In volume testing, Black Shark the third benefits from substantial improvements compared to its elder, rising its score from 46 to 62 — it didn’t surpass the X2 though, which until now holds the title in this category.
|77.4 dBA||70.5 dBA|
While minimum volume is too low (which means dynamic contents are barely intelligible), maximum volume is particularly loud: as a reference, Xiaomi’s Mi 10 Pro, the top-scoring phone in our audio-testing database, delivers only 73.8 dBA of maximum volume with our Hip Hop testing scenario. Finally, the volume steps are perceived as fairly consistent.
Artifacts tests measure how much source audio is distorted when played back through a device’s speakers. Distortion can occur both because of sound processing in the device and because of the quality of the speakers.
Apart from slight compression at maximum volumes and a little distortion on synthetic signals and when playing games, the Black Shark 3 Pro excels at controlling undesirable sounds, whether it be temporal or spectral artifacts. On the subject of games, the speakers are almost impossible to occlude during gaming sessions or while watching movies, once again thanks to their clever positioning.
… as well as compression are well controlled
The Black Shark 3 Pro’s Timbre sub-score reveals undeniable improvements compared to the second generation. However, despite good high-end extension, tonal balance is severely impaired by a lack of bass and low-mids which induces a canny sound, which accentuates in loud environments.
While recording concerts is clearly not the Black Shark 3 Pro’s strength, videos filmed with the rear camera fare slightly better than our other testing scenarios.
When recording in loud environments, attack is heavily affected by noticeable clipping on transient, impactful sounds. Furthermore, voice envelopes are less precise due to a constant high-pitched background noise. Once again, recording concerts is definitely a weak spot for Xiaomi’s gaming phone. Selfie videos are most respectful of the sound’s envelope, while life videos offer the highest signal-to-noise ratio of all scenarios (58 dB).
The Black Shark 3 Pro delivers a decent spatial performance, thanks to its fine high-end extension. Localizability is particularly good when recording videos with the rear camera or meetings (phone flat on the table).
Selfie videos suffer from poor localizability, distance and wideness
However, selfie videos fare very poorly in localizability as well as distance, and wideness is globally unsatisfactory, regardless of the use case or the app used. The lack of low-mids affects distance, in that voices are often perceived further than they originally were in the recorded scene.
Good spatial localizability when recording rear camera video or recording meetings.
As Artifacts are for playback, Volume is definitely the Black Shark 3 Pro’s strong suit when it comes to recording. Nominal recording loudness is excellent, regardless of the app and the use case. Maximum recording level is also satisfying.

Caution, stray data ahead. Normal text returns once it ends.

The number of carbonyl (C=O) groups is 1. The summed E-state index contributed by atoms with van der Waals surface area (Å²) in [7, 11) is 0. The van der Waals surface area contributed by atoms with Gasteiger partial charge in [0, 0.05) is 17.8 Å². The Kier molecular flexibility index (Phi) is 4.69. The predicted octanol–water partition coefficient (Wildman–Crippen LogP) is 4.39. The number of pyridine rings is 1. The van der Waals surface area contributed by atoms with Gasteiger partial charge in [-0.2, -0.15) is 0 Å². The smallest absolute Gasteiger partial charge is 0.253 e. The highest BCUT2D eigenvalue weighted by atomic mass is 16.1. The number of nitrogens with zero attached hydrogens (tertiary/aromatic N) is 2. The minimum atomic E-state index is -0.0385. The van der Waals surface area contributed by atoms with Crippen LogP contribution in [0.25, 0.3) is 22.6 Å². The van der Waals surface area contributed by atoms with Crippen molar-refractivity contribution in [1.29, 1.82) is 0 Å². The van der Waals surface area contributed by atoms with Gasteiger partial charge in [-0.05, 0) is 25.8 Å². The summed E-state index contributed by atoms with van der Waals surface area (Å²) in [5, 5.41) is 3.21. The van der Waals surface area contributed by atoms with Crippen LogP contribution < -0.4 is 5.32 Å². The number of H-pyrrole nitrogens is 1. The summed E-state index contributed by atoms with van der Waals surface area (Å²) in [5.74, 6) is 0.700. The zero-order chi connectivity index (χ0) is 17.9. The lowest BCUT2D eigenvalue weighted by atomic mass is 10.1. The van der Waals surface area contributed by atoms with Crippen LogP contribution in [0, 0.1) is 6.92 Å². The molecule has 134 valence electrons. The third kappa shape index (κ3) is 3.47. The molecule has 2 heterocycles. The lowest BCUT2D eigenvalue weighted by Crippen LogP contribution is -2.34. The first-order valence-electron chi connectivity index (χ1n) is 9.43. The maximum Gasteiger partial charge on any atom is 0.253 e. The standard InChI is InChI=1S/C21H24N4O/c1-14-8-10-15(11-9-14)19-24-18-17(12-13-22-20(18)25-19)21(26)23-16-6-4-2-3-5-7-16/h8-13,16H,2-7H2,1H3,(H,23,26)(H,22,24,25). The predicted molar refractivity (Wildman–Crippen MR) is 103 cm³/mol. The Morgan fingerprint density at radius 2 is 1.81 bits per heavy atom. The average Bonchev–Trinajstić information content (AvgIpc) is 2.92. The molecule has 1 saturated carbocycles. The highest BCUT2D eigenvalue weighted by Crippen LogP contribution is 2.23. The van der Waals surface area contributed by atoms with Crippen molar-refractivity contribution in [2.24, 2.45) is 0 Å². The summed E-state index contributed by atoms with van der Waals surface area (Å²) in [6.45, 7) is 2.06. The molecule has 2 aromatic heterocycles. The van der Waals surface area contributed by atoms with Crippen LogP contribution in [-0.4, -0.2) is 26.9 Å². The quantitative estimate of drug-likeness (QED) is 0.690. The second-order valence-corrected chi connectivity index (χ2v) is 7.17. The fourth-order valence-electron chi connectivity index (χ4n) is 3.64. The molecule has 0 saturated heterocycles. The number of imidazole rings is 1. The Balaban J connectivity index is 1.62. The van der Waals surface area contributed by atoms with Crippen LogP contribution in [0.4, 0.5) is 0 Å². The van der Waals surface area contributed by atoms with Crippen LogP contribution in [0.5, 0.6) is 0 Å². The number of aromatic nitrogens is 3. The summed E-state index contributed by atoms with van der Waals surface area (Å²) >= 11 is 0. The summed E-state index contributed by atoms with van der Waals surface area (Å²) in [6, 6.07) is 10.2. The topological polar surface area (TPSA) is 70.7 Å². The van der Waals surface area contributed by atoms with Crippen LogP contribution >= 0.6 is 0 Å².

Even meeting room recordings benefit from good loudness
Here are our test results, measured in LUFS (Loudness Unit Full Scale). As a reference, we expect loudness levels to be above -24 LUFS for recorded content — you can see all results are well above that threshold:
|Meeting||Life Video||Selfie Video||Memo|
|-19.4 LUFS||-18.9 LUFS||-18.3 LUFS||-18.5 LUFS|
Unlike in playback, the Black Shark 3 Pro delivers a poor artifacts performance when refcording, notably impaired by high-midrange resonances in every use case.
Both temporal (compression)…
and spectral (distortion) artifacts are audible
In loud environments, one can clearly hear severe distortions, hissing, and an ill-adjusted compressor which generates fade-ins at the beginning of every recording. Furthermore, voices are affected by pumping, and shifted to the side due to microphone occlusions. That all said, finger noises are pretty well handled. You can hear some of the artifacts for yourself in this sample recording:
While the Black Shark 3 Pro’s Background sub-score is amongst the lowest we have seen, it still is 7 points ahead of its predecessor’s. Unsurprisingly, many of the flaws previously mentioned — hissing, lack of tonal balance, resonances, pumping — participate in inducing a poor background performance. What is more, meeting recordings are impaired by a constant static noise.
While the Black Shark 3 Pro’s overall Audio score tops its predecessor’s by a few points, it continues to lag behind our database’s average score. In recording, although the third generation demonstrates improvement, its performance still is well below average due to severe tonal imbalance, numerous artifacts and poor background recordings. As for audio playback, unsurprisingly, Xiaomi’s latest gaming phone globally fares slightly better when playing games. While it certainly delivers good volume and excels at controling artifacts, its tonal imbalance and muffled overall sound impairs dynamics and spatial reproduction. However, the Biso Sound feature fixes many of those shortcomings by substantially increasing the low- and high-end extension, as well as restoring natural mids and sharp treble.
- Excellent artifacts performance
- Speakers are very hard to occlude
- Biso Sound feature improves high- and low-end extension
- Lack of low- and high-end, midrange-oriented sound
- Sound doesn’t follow rotation of the device
- Poor bass precision and punch
- Very good recording loudness in every app used
- Good localizability in Life Videos
- Lack of bass, canny overall sound
- Considerable number of artifacts (distortion, compression, resonances, hissing)
- Poor background rendering